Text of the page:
For two years in a row, and for only the second time in history, the US House of Representatives passed a bill to make Washington, D.C., the 51st state. And though the bill is effectively dead on arrival — the Senate filibuster would require at least 10 Republican senators to join Democrats in sending the bill to a floor vote — the fight for D.C. statehood has never been stronger.
Momentum is clearly building to eventually grant the nearly 700,000 residents of the nation’s capital equal representation in Congress, and Democrats appear to be insistent on making that a reality. Right now, D.C. has one non-voting representative in the House, as is the case with US territories like Puerto Rico. The only thing that stands in the way of changing that is a racist Senate rule that can easily be abolished and the need for a few extra seats to pad the Democrats’ majority in the chamber in the next election.
But with that momentum comes renewed and tired arguments against D.C. statehood, most of which are either racist or anti-democratic (or both). Take, for example, the recent statements made by Representative Steve Scalise. The Louisiana Republican argued that D.C. is too corrupt and violent to become a state, writing in a memo, “Why should the District of Columbia be granted statehood when it can’t even perform basic governmental duties like protecting its residents from criminals?”
Yet despite the fact that many state governments are corrupt, including that of Scalise’s home state, and that crime is not some phenomenon unique to Washington, D.C., no one is arguing in favor of disenfranchising Americans based on their state government’s performance. There’s only one difference when it comes to D.C.: If admitted, it would be the Blackest state in the union and would probably be governed by mostly Black politicians. D.C. was long a majority Black city, is still predominantly Black, and has only ever had Black mayors.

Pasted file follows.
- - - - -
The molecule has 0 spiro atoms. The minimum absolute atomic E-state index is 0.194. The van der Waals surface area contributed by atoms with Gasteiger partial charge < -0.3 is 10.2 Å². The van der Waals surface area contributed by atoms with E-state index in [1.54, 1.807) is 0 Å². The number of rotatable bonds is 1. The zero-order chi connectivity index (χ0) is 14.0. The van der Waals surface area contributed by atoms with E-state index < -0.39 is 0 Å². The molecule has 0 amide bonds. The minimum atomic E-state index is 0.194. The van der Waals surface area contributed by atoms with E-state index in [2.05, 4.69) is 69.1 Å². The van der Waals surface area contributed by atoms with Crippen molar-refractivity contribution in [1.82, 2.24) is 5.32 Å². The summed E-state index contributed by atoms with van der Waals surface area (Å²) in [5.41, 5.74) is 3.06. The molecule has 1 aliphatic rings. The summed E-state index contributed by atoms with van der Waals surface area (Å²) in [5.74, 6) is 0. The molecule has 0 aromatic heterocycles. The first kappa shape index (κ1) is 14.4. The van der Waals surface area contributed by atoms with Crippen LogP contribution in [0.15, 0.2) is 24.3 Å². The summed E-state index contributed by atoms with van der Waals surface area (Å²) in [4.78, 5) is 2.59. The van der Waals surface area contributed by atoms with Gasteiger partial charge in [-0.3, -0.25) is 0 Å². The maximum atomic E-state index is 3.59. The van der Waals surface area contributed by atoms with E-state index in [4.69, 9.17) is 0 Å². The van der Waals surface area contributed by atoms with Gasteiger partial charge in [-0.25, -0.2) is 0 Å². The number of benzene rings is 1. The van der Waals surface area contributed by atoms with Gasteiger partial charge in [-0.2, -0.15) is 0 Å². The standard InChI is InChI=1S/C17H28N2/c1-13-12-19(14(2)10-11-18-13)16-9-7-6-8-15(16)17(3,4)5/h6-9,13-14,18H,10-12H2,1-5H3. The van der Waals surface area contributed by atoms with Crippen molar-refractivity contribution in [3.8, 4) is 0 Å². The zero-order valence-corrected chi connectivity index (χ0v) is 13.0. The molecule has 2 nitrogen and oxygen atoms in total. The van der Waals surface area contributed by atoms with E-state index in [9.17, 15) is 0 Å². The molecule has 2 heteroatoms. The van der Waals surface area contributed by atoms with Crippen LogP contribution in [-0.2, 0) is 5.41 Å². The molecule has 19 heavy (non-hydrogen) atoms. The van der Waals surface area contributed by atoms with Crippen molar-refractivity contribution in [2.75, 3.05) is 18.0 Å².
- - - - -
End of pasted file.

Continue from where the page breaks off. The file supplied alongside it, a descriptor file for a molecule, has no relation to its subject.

There have been many iterations of Scalise’s argument, and they have always implied the same thing: that Black people cannot be trusted to govern themselves. In fact, these racist arguments span back to when President Lyndon Johnson appointed Walter Washington as D.C.’s first mayor, several years before Congress passed the Home Rule Act and established a democratic governing body for the city. After Washington submitted his first budget to Congress, Representative John McMillan of South Carolina and the chair of the House Committee on the District of Columbia, sent him a truckload of watermelons in return.
Recent opponents to D.C.’s autonomy have been more subtle. But with D.C. having a larger population than the states of Wyoming and Vermont, it’s really difficult to look at Republican arguments against D.C. statehood and not see them for what they are: anti-Black. Last year, Senator Tom Cotton of Arkansas argued that while D.C. would not be the smallest state, it would not be a “well-rounded working-class state” like Wyoming. Except that it would: Based on 2016 data, D.C.’s labor force had roughly 140,000 workers in the working class compared to Wyoming’s 220,000. The difference, however, is that 67 percent of D.C.’s working class is Black and 16 percent is Hispanic, while 84 percent of Wyoming’s is white.
Republicans might not be so racist in their arguments against D.C. if they believed in democracy. The truth is that their vehement opposition to granting D.C. residents representation in Congress is that D.C. would be unlikely to elect any Republicans to those seats. In 2020, Joe Biden won 92 percent of the city’s votes. But in a democracy, representatives don’t get to choose who gets to vote for them. And if Republicans believed in democracy, they would not only support fully enfranchising Washingtonians but work on earning their votes and bringing D.C. residents into their coalition. That’s the whole point of democracy, but Republicans have so far only shown interest in maintaining their minority-rule approach to governance.
D.C.’s lack of statehood has many implications for its residents that go well beyond not having a vote in Congress. Throughout the years, Congress has used its authority over the district to overturn its laws and subvert democracy at the local level. In the 1990s, for example, Congress banned the city from using its funds for needle-exchange programs, which were critical in reducing the spread of HIV. That ban, implemented against the city’s will, resulted in D.C. having the highest rate of HIV per capita in the country, a reality that disproportionately hurt Black residents.
Today, the federal government is still meddling in D.C. residents’ affairs, from gun control to reproductive rights to marijuana regulation. And that kind of oversight — often rooted in paternalistic and colonial ideas about Black people not knowing what’s best for themselves — is why cries against “taxation without representation” have echoed throughout the District of Columbia for over 200 years.